The Art & Science of Listening - McKinsey
Many executives take listening skills for granted and focus instead on learning how to articulate and present their own views more effectively. This approach is misguided.
Good listening—the active and disciplined activity of probing and challenging the information garnered from others to improve its quality and quantity—is the key to building a base of knowledge that generates fresh insights and ideas. Put more strongly, good listening, can often mean the difference between success and failure in business ventures. Listening is a valuable skill that most executives spend little time cultivating.
Three kinds of behavior can improve your own listening skills and even those of your organization:
1. Show respect
Being respectful, it’s important to note, doesn’t mean to avoid asking tough questions. Good listeners routinely ask them to uncover the information they need to help make better decisions. The goal is ensuring the free and open flow of information and ideas.
2. Keep quiet
The 80/20 rule relates to listening too and your conversation partner should be speaking 80 percent of the time. Moreover, seek to make your speaking time count by spending as much of it as possible posing questions rather than trying to have your own say.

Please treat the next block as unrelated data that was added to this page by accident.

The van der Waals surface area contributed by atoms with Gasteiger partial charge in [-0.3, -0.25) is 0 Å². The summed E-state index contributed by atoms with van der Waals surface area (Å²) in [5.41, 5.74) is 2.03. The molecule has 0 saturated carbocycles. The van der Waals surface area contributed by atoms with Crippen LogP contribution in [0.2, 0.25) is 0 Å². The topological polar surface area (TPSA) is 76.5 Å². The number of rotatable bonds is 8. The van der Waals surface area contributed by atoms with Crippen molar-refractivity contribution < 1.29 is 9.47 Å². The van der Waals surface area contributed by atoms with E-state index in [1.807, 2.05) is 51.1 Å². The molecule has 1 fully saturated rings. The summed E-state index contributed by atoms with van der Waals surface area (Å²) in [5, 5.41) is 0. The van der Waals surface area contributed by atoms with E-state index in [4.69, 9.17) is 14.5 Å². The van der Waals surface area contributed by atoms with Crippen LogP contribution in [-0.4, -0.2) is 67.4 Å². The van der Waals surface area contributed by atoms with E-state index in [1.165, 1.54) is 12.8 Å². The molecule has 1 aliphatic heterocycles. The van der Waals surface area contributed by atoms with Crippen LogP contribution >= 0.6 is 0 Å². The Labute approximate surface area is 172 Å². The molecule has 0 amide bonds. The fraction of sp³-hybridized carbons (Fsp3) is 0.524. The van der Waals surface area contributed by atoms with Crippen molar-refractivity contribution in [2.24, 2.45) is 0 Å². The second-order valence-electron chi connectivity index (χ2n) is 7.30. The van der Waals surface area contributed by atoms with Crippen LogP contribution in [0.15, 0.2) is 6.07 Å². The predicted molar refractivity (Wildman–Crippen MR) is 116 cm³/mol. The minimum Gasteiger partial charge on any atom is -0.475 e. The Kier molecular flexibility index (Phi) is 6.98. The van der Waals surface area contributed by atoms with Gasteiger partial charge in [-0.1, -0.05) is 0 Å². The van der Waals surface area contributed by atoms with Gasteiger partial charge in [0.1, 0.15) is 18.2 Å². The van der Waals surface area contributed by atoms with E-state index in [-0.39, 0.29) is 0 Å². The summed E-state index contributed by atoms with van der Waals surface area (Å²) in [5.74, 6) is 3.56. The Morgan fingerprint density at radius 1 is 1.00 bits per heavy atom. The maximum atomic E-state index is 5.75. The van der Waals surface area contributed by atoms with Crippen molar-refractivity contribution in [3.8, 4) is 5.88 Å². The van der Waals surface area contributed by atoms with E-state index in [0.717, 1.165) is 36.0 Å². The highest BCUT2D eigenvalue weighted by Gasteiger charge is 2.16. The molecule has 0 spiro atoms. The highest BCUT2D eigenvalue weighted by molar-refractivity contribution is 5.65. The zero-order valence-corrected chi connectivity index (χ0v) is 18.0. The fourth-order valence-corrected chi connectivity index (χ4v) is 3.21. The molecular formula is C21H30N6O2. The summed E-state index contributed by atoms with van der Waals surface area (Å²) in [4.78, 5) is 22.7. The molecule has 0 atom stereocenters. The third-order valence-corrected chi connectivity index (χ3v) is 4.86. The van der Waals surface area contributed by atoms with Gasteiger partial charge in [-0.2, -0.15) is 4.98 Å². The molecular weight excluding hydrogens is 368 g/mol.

As you improve your ability to stay quiet, you’ll probably begin to use silence more effectively. When we remain silent, we also improve the odds that we’ll spot nonverbal cues we might have missed otherwise.
3. Challenge assumptions
Good listeners seek to understand—and challenge—the assumptions that lie below the surface of every conversation.
Many executives struggle as listeners because they never think to relax their assumptions and open themselves to the possibilities that can be drawn from conversations with others. Many executives will have to undergo a mind-set shift—toward an embrace of ambiguity and a quest to uncover “what we both need to get from this interaction so that we can come out smarter.”
A helpful technique is to deliberately alter a single fact or assumption to see how that changes his team’s approach to a problem. This technique can help senior executives of all stripes step back and refresh their thinking. In a planning session. For example, you might ask, “We’re assuming a 10 percent attrition rate in our customer base. What if that rate was 20 percent? How would our strategy change? What if it was 50 percent?” Once it’s understood that the discussion has moved into the realm of the hypothetical, where people can challenge any underlying assumptions without risk, the creative juices really begin to flow.
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